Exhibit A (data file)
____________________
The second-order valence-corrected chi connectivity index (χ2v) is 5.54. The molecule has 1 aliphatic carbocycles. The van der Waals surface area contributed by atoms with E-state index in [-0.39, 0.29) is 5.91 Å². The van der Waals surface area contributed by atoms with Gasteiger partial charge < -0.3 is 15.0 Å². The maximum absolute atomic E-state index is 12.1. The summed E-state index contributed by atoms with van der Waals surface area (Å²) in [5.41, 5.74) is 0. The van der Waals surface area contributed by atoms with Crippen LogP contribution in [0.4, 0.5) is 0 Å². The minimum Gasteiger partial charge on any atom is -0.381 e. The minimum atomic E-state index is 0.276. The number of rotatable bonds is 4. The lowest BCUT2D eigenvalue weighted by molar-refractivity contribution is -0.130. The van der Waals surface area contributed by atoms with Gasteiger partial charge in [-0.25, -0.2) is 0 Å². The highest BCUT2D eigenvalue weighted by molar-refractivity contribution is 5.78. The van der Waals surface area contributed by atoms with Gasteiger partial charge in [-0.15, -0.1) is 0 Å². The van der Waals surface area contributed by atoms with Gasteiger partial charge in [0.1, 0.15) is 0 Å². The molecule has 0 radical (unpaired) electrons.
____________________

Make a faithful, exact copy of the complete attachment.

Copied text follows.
The second-order valence-corrected chi connectivity index (χ2v) is 5.54. The molecule has 1 aliphatic carbocycles. The van der Waals surface area contributed by atoms with E-state index in [-0.39, 0.29) is 5.91 Å². The van der Waals surface area contributed by atoms with Gasteiger partial charge < -0.3 is 15.0 Å². The maximum absolute atomic E-state index is 12.1. The summed E-state index contributed by atoms with van der Waals surface area (Å²) in [5.41, 5.74) is 0. The van der Waals surface area contributed by atoms with Crippen LogP contribution in [0.4, 0.5) is 0 Å². The minimum Gasteiger partial charge on any atom is -0.381 e. The minimum atomic E-state index is 0.276. The number of rotatable bonds is 4. The lowest BCUT2D eigenvalue weighted by molar-refractivity contribution is -0.130. The van der Waals surface area contributed by atoms with Gasteiger partial charge in [-0.25, -0.2) is 0 Å². The highest BCUT2D eigenvalue weighted by molar-refractivity contribution is 5.78. The van der Waals surface area contributed by atoms with Gasteiger partial charge in [-0.15, -0.1) is 0 Å². The van der Waals surface area contributed by atoms with Gasteiger partial charge in [0.1, 0.15) is 0 Å². The molecule has 0 radical (unpaired) electrons.